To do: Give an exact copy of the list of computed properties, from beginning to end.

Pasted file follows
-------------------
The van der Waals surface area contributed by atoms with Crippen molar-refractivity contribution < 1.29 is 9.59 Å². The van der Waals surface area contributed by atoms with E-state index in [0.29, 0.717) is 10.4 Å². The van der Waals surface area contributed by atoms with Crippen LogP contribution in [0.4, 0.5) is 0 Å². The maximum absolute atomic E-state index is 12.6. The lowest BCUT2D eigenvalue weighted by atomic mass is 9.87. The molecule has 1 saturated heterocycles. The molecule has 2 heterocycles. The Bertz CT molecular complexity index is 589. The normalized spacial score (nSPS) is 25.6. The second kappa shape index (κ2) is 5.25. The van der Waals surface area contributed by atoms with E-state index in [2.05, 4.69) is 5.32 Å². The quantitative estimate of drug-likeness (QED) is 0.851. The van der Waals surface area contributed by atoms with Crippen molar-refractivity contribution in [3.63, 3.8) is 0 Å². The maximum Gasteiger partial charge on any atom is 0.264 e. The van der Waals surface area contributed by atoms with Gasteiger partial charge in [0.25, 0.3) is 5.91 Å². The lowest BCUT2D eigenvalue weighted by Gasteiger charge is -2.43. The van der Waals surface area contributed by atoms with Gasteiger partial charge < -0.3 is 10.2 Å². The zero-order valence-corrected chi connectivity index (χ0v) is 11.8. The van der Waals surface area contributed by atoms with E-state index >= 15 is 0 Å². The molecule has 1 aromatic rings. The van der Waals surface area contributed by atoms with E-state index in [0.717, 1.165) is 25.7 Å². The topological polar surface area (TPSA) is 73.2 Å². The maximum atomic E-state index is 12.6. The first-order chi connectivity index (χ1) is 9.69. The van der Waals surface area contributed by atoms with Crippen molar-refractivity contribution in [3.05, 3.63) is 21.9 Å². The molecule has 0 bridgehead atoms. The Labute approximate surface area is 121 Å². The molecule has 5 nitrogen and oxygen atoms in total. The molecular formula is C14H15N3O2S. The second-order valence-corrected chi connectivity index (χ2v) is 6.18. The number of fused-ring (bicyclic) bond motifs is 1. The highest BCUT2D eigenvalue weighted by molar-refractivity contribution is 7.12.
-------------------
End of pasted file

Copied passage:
The van der Waals surface area contributed by atoms with Crippen molar-refractivity contribution < 1.29 is 9.59 Å². The van der Waals surface area contributed by atoms with E-state index in [0.29, 0.717) is 10.4 Å². The van der Waals surface area contributed by atoms with Crippen LogP contribution in [0.4, 0.5) is 0 Å². The maximum absolute atomic E-state index is 12.6. The lowest BCUT2D eigenvalue weighted by atomic mass is 9.87. The molecule has 1 saturated heterocycles. The molecule has 2 heterocycles. The Bertz CT molecular complexity index is 589. The normalized spacial score (nSPS) is 25.6. The second kappa shape index (κ2) is 5.25. The van der Waals surface area contributed by atoms with E-state index in [2.05, 4.69) is 5.32 Å². The quantitative estimate of drug-likeness (QED) is 0.851. The van der Waals surface area contributed by atoms with Crippen molar-refractivity contribution in [3.63, 3.8) is 0 Å². The maximum Gasteiger partial charge on any atom is 0.264 e. The van der Waals surface area contributed by atoms with Gasteiger partial charge in [0.25, 0.3) is 5.91 Å². The lowest BCUT2D eigenvalue weighted by Gasteiger charge is -2.43. The van der Waals surface area contributed by atoms with Gasteiger partial charge < -0.3 is 10.2 Å². The zero-order valence-corrected chi connectivity index (χ0v) is 11.8. The van der Waals surface area contributed by atoms with E-state index >= 15 is 0 Å². The molecule has 1 aromatic rings. The van der Waals surface area contributed by atoms with E-state index in [0.717, 1.165) is 25.7 Å². The topological polar surface area (TPSA) is 73.2 Å². The maximum atomic E-state index is 12.6. The first-order chi connectivity index (χ1) is 9.69. The van der Waals surface area contributed by atoms with Crippen molar-refractivity contribution in [3.05, 3.63) is 21.9 Å². The molecule has 0 bridgehead atoms. The Labute approximate surface area is 121 Å². The molecule has 5 nitrogen and oxygen atoms in total. The molecular formula is C14H15N3O2S. The second-order valence-corrected chi connectivity index (χ2v) is 6.18. The number of fused-ring (bicyclic) bond motifs is 1. The highest BCUT2D eigenvalue weighted by molar-refractivity contribution is 7.12.